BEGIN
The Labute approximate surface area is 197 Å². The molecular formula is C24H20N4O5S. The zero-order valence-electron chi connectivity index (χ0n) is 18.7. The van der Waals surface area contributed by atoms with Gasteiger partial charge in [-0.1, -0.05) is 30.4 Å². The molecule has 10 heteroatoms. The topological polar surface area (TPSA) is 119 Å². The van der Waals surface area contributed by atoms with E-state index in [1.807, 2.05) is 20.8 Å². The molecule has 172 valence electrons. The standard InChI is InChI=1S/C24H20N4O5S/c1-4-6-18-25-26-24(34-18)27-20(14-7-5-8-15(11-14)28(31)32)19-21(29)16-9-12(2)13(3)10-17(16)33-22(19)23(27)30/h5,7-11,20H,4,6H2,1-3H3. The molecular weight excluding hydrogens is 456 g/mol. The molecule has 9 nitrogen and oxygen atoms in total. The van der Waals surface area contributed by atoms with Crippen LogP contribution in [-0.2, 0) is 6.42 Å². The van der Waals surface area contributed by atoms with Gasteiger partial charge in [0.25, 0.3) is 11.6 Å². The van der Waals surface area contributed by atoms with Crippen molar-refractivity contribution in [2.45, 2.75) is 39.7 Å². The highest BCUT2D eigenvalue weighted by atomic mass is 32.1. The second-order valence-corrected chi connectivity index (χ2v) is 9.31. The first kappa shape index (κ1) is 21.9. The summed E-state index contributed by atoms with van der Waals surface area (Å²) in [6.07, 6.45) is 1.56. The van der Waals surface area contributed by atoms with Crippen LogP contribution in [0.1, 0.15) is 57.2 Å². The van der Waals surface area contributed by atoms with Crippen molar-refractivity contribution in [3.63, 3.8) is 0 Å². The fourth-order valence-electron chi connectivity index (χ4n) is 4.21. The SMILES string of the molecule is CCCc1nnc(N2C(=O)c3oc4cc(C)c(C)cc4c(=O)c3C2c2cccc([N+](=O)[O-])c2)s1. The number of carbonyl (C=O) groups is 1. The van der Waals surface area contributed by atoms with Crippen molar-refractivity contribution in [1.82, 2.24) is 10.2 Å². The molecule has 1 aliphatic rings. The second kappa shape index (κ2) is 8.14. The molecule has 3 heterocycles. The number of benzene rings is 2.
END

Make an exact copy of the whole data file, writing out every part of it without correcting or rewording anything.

The Labute approximate surface area is 197 Å². The molecular formula is C24H20N4O5S. The zero-order valence-electron chi connectivity index (χ0n) is 18.7. The van der Waals surface area contributed by atoms with Gasteiger partial charge in [-0.1, -0.05) is 30.4 Å². The molecule has 10 heteroatoms. The topological polar surface area (TPSA) is 119 Å². The van der Waals surface area contributed by atoms with E-state index in [1.807, 2.05) is 20.8 Å². The molecule has 172 valence electrons. The standard InChI is InChI=1S/C24H20N4O5S/c1-4-6-18-25-26-24(34-18)27-20(14-7-5-8-15(11-14)28(31)32)19-21(29)16-9-12(2)13(3)10-17(16)33-22(19)23(27)30/h5,7-11,20H,4,6H2,1-3H3. The molecular weight excluding hydrogens is 456 g/mol. The molecule has 9 nitrogen and oxygen atoms in total. The van der Waals surface area contributed by atoms with Crippen LogP contribution in [-0.2, 0) is 6.42 Å². The van der Waals surface area contributed by atoms with Gasteiger partial charge in [0.25, 0.3) is 11.6 Å². The van der Waals surface area contributed by atoms with Crippen molar-refractivity contribution in [2.45, 2.75) is 39.7 Å². The highest BCUT2D eigenvalue weighted by atomic mass is 32.1. The second-order valence-corrected chi connectivity index (χ2v) is 9.31. The first kappa shape index (κ1) is 21.9. The summed E-state index contributed by atoms with van der Waals surface area (Å²) in [6.07, 6.45) is 1.56. The van der Waals surface area contributed by atoms with Crippen LogP contribution in [0.1, 0.15) is 57.2 Å². The van der Waals surface area contributed by atoms with Crippen molar-refractivity contribution in [3.63, 3.8) is 0 Å². The fourth-order valence-electron chi connectivity index (χ4n) is 4.21. The SMILES string of the molecule is CCCc1nnc(N2C(=O)c3oc4cc(C)c(C)cc4c(=O)c3C2c2cccc([N+](=O)[O-])c2)s1. The number of carbonyl (C=O) groups is 1. The van der Waals surface area contributed by atoms with Crippen molar-refractivity contribution in [1.82, 2.24) is 10.2 Å². The molecule has 1 aliphatic rings. The second kappa shape index (κ2) is 8.14. The molecule has 3 heterocycles. The number of benzene rings is 2.